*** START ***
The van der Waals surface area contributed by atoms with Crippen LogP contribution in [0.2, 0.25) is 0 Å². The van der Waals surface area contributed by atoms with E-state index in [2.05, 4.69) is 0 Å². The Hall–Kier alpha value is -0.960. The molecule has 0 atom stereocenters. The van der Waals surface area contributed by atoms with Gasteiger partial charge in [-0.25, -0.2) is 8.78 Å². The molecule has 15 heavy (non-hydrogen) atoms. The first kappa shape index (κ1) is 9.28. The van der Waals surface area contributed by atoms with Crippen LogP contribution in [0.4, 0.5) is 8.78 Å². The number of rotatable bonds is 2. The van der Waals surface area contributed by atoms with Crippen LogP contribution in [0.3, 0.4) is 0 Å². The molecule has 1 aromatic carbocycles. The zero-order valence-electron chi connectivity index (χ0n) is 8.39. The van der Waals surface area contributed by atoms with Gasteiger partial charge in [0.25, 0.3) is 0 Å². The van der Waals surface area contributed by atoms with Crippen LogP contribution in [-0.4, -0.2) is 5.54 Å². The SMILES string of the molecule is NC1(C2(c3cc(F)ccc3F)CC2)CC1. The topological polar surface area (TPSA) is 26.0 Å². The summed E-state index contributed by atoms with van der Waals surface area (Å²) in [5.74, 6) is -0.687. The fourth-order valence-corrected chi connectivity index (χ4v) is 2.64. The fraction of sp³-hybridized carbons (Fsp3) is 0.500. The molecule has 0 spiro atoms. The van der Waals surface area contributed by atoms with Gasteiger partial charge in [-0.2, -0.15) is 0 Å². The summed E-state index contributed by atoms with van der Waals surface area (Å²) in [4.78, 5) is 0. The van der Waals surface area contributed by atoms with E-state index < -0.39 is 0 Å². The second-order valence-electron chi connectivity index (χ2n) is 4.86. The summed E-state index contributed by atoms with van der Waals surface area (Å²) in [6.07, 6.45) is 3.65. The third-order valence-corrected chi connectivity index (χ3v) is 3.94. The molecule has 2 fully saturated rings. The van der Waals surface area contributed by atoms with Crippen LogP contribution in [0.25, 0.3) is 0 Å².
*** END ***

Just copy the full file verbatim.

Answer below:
The van der Waals surface area contributed by atoms with Crippen LogP contribution in [0.2, 0.25) is 0 Å². The van der Waals surface area contributed by atoms with E-state index in [2.05, 4.69) is 0 Å². The Hall–Kier alpha value is -0.960. The molecule has 0 atom stereocenters. The van der Waals surface area contributed by atoms with Gasteiger partial charge in [-0.25, -0.2) is 8.78 Å². The molecule has 15 heavy (non-hydrogen) atoms. The first kappa shape index (κ1) is 9.28. The van der Waals surface area contributed by atoms with Crippen LogP contribution in [0.4, 0.5) is 8.78 Å². The number of rotatable bonds is 2. The van der Waals surface area contributed by atoms with Crippen LogP contribution in [0.3, 0.4) is 0 Å². The molecule has 1 aromatic carbocycles. The zero-order valence-electron chi connectivity index (χ0n) is 8.39. The van der Waals surface area contributed by atoms with Gasteiger partial charge in [0.25, 0.3) is 0 Å². The van der Waals surface area contributed by atoms with Crippen LogP contribution in [-0.4, -0.2) is 5.54 Å². The SMILES string of the molecule is NC1(C2(c3cc(F)ccc3F)CC2)CC1. The topological polar surface area (TPSA) is 26.0 Å². The summed E-state index contributed by atoms with van der Waals surface area (Å²) in [5.74, 6) is -0.687. The fourth-order valence-corrected chi connectivity index (χ4v) is 2.64. The fraction of sp³-hybridized carbons (Fsp3) is 0.500. The molecule has 0 spiro atoms. The van der Waals surface area contributed by atoms with Gasteiger partial charge in [-0.2, -0.15) is 0 Å². The summed E-state index contributed by atoms with van der Waals surface area (Å²) in [4.78, 5) is 0. The van der Waals surface area contributed by atoms with E-state index < -0.39 is 0 Å². The second-order valence-electron chi connectivity index (χ2n) is 4.86. The summed E-state index contributed by atoms with van der Waals surface area (Å²) in [6.07, 6.45) is 3.65. The third-order valence-corrected chi connectivity index (χ3v) is 3.94. The molecule has 2 fully saturated rings. The van der Waals surface area contributed by atoms with Crippen LogP contribution in [0.25, 0.3) is 0 Å².